Temperature: 49.2°F / 9.6°C | Humidity: 90% | Pressure: 27.35in / 926.1hPa (Steady) | Conditions: | Wind Direction: North | Wind Speed: 5.0mph / 8.0km/h
Audio Files MP3Download all mp3s for this book | Download | How to downloadWin: Right click on the link then save target as..
Mac: Right click on the link then save link as...
THE BOOK OF ACTS
Week 11, Chapter 4
We spent a goodly portion of our previous lesson in Acts creating a kind of diagram to understand just who the various players were in our story, what their titles and positions meant, and what the general social and religious conditions of the Jewish people were living in the Holy Land. I spoke about rulers, chief priests, elders, the Temple police, scribes and other occupations. We learned some of the fundamental beliefs and differences between the 3 mainstream social/religious parties of the day called the Sadducees, Pharisees and Essenes; and especially as concerns the issue of resurrection from the dead, which was apparently a controversial topic for the times. Briefly, the Sadducees did not believe in resurrection of the dead, and did not believe in any sort of afterlife. The soul ended its existence at the same moment the body died. So what Peter and John were teaching at the Temple about resurrection, and claimed happened with their departed Master Yeshua, was instantly problematic and flew in the face of what the High Priest accepted as truth.
The Pharisees did believe in resurrection of the dead, but in the sense that while the soul was immortal and eternal, upon the death of the body the soul of the departed righteous person passed into another body at some point (sooner or later). But the souls of the wicked were bound up in torment for eternity. The party of the Essenes also believed in resurrection from the dead in the form of the soul living on, but not necessarily the body being reanimated nor the immortal soul being placed into a new and better body. So the future of the soul was to remain alive, but disembodied.
Of course there were numerous other differences between the 3 parties besides the issue of resurrection from the dead. What is quite helpful to know when studying the New Testament is this: the Sadducees were associated and connected to the institution of the Temple and its Priesthood. In fact at this time the High Priests and the Chief Priests were all Sadducees. The Pharisees on the other hand were associated and connected to the Synagogue System. As I noted last week it was the Pharisees who had created the concept of Oral Torah, meaning a claim of unwritten laws handed down from Moses. And the Pharisees were, for the most part, the creators of Traditions that in many ways heavily skewed the meaning of the written Laws of Moses to make them reflect the views and beliefs of the Pharisees. Recall that Yeshua criticized the Pharisees for creating and imposing their Traditions that at times countermanded the Holy Scriptures in His estimation.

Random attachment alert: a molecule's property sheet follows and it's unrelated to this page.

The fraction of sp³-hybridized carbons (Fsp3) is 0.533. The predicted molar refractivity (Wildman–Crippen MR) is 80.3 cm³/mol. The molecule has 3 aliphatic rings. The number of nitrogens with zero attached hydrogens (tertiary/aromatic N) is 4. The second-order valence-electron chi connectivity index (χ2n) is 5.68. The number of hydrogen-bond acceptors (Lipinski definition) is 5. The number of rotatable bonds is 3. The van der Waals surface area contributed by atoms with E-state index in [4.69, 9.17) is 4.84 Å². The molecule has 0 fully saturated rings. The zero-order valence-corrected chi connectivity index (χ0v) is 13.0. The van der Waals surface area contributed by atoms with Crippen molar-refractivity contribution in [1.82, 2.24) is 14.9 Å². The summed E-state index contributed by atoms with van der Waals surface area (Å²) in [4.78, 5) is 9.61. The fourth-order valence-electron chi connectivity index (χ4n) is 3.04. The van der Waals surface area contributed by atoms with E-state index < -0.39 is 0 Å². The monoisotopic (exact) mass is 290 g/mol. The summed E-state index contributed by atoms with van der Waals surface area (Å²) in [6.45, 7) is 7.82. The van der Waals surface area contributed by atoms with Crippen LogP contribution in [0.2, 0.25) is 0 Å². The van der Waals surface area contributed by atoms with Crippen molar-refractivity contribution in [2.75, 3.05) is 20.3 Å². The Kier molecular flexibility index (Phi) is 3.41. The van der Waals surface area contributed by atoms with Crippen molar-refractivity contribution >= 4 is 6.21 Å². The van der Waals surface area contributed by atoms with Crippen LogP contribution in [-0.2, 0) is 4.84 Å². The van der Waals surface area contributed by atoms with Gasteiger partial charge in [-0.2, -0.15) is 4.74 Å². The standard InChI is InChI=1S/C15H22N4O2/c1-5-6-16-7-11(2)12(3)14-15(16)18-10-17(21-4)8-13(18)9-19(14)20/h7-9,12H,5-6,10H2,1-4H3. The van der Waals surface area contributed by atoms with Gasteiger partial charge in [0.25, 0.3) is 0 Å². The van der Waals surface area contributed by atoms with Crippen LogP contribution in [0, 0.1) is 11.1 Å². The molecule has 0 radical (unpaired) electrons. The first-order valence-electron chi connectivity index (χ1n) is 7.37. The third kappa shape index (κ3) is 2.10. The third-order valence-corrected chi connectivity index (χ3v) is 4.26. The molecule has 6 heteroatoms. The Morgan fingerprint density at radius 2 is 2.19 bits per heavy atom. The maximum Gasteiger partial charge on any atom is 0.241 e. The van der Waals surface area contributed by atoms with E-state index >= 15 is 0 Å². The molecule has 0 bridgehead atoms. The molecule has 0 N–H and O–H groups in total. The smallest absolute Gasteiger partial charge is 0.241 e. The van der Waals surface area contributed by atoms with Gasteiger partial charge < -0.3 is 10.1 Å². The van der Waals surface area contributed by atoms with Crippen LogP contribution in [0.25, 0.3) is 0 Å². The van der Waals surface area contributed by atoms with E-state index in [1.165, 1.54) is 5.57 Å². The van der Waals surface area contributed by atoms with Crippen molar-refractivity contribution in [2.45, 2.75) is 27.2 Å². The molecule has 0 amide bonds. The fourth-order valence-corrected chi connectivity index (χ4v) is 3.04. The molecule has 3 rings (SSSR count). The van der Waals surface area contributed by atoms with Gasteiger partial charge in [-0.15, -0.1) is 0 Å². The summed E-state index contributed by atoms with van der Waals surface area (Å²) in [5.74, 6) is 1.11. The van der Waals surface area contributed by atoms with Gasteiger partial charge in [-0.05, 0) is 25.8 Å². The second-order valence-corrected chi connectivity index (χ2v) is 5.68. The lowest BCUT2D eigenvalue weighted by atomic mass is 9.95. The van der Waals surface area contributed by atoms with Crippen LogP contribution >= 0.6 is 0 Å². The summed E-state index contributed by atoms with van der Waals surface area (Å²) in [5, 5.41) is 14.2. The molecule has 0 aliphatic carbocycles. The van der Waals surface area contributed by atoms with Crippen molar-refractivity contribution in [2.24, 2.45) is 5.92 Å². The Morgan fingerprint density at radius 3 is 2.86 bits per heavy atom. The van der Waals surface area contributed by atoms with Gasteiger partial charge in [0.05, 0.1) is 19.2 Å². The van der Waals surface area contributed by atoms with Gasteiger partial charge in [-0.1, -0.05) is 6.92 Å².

CJB Matthew 15:1 Then some P'rushim and Torah-teachers from Yerushalayim came to Yeshua and asked him, 2 "Why is it that your talmidim break the Tradition of the Elders? They don't do n'tilat-yadayim before they eat!" 3 He answered, "Indeed, why do you break the command of God by your tradition?
The Sadducees generally agreed with Jesus on this issue of Tradition and refused to accept the validity of anything but the historical written Laws of Moses as recorded in the Torah. That is, they shunned Tradition, or as Yeshua referred to it, the Traditions of the Elders. Why? For the Sadducees it was mostly because it was the rival Pharisees and the Synagogue system that had created the Oral Torah, the Traditions, so they weren’t about to adopt them for themselves.
Thus since the Synagogue and the Temple were indeed rival systems, each with their own separate authority structures, so were the Sadducees and the Pharisees rivals. The Essenes wanted no part of either the Synagogue or the Temple because they thought the Temple Priesthood thoroughly corrupt and the Pharisees wrong on their theology. Not much later, just one more generation after Peter, the Romans would destroy Jerusalem and the Temple, meaning the priests were out of job. Thus the Sadducees overnight became a relic as they lost the basis of their power and authority (the Temple and Priesthood). The Pharisees became the Rabbis as the Synagogue system lived on, and Tradition and Oral Torah were in time written down into an authoritative work called the Mishnah, which itself turned into the source document for Halakah, Rabbinic Law, that all Jews were expected to observe. Rabbis now ruled Judaism without opposition or competition (except among themselves) and so it is to this day.
Among the other social and government institutions of the Jews that we discussed was the Sanhedrin; the Jewish Supreme Court. It was this body that Peter and John were brought before to have their case examined. The High Priest by right of his position was also the president of the Sanhedrin. So we see that while there were some Pharisees that sat on the Sanhedrin, the Sadducees (starting with the High Priest) actually controlled the court and so more or less dictated the outcomes. The Sanhedrin was not a Biblically ordained legal body, however it was modeled after the system Moses used during the exodus (at least as far as there being 70 elders to help govern plus its leader for a total of 71 individuals), and its job being to judge Israel. In fact, it seems that the institution of the Sanhedrin did not exist until after the Maccabean Rebellion of the 160’s B.C. And its existence would terminate in 70 A.D. upon the Roman destruction of Jerusalem. It would in time be reborn but as a totally different kind of institution. The Sanhedrin became the institution of chief Rabbis who met to determine the new and growing body of Jewish Law that also goes by the names of Tradition and Halakah.
And finally we discussed that although in Acts 4:6 a fellow named Annas is called the High Priest, in fact he was not the currently sitting High Priest; rather it was his son-in-law Caiaphas. It is simply that during this era since the job of High Priest was no longer for life or was it inherited, but instead it was appointed by Rome on the basis of bribes and commissions. Annas was a former High Priest but also the patriarch of the current High Priest family. And all living ex-High Priests were allowed to retain the honorary title of High Priest.